We’ve seen developers proceed a long way on their project, assuming far greater clearances than they’re actually allowed. This not only makes for a very awkward conversation between us and the developer, it introduces extra costs and delays in making design changes further down the line.

 Other issues, risks and hazards to consider include:

  • Providing access to National Grid – we have existing land rights in place near our assets that allow us to access them for maintenance, repair and renewal. So it’s really important that your designs include a clear corridor for us to work in.
  • Microshocks – large electrical conductors create an electrical field, so anything metallic near to them (within tens of metres) has the potential to pick up a charge. This can cause small shocks to anyone who touches a charged item. While they’re not harmful, they are unpleasant.
  • Induced charges – electrical equipment installed near our equipment can be damaged by induced current, where electrical current flows through it.
  • Fires and firefighting – many people aren’t aware that the fire service may not tackle a fire near an overhead line until National Grid’s engineers have made it safe. In reality, that could delay firefighting for several hours, by which time a building could have burned to the ground. Developers need to factor this into their emergency plans and insurance arrangements.

Not informing us about work close to our equipment can result in a serious breach of safety. While it’s easy to see if a pylon is close by, that’s clearly not the case with our high-voltage underground cables. These could be less than a metre under your feet in the middle of a green park – or at the end of a garden. So it always pays to check with us.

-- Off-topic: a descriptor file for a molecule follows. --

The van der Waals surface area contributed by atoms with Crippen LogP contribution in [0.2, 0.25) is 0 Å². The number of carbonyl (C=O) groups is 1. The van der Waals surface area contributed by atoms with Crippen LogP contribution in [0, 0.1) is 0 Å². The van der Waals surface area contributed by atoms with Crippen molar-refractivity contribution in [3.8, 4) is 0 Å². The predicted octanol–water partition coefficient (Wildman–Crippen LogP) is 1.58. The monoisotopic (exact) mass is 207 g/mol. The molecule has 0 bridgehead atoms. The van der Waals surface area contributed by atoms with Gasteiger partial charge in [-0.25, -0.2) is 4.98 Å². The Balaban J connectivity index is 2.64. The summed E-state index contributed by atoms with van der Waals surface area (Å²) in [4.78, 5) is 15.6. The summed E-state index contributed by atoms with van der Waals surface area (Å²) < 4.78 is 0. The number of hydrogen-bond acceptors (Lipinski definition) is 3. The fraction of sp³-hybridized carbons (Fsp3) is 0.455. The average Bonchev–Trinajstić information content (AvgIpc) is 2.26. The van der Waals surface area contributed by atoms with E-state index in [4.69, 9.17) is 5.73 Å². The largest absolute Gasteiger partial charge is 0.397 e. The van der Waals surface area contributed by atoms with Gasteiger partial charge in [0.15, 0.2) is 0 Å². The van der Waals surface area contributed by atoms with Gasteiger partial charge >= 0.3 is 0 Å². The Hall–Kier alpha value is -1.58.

We recently saw someone strike our underground cables with an excavator, because they hadn’t checked on the location of our assets. They cut through the cable’s cooling pipes and missed the high voltage line by a couple of centimetres. If they had done so, it’s likely they’d have been killed.

Staying in control

Put simply, we need to know what work is happening and where in order to stay in control of our operations. If a developer had restricted our access and there was an emergency, we’d have to find a way to get to our towers. If the only way of doing that was by coming in through people’s gardens with HGVs, then we’d have no choice but to do so.

And if, down the line, we discover someone has built something that is too close to our equipment, we have to do remedial work to fix it. This ends up costing the UK consumer – and in some cases the third party – a lot of money. But these are worst-case scenarios. And there’s no reason for them to play out.

Our message to any developer is simple. As soon as you have an idea of what you’re intending to do, use our third-party processes (details below) to tell us what you’re doing and where you’re working. If it looks simple, we’ll be able to give you the location of any risks and provide you with the green light to move forward. If it’s more complex, we may arrange a site visit to talk in more depth about the issues you need to be aware of.

With advance warning, we can help you to factor all kinds of hazards into your designs, which will save you time and money in the long run. We’re not here to stop people doing what they want, but we are here to ensure third parties work safely. We want to be as flexible as we can and facilitate development in the safest possible way.

 

Further information

You can find out more by downloading our easy to follow guidance for third parties.

To contact us directly, email plantprotection@nationalgrid.com, call 0800 688 588 or visit the website beforeyoudig.nationalgrid.com

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“It’s not our business to constrain development. But it is our business to keep people safe and ensure work is carried out without disrupting the secure and reliable operation of our network”

Damien Culley, Overhead Lines and Cables Manager.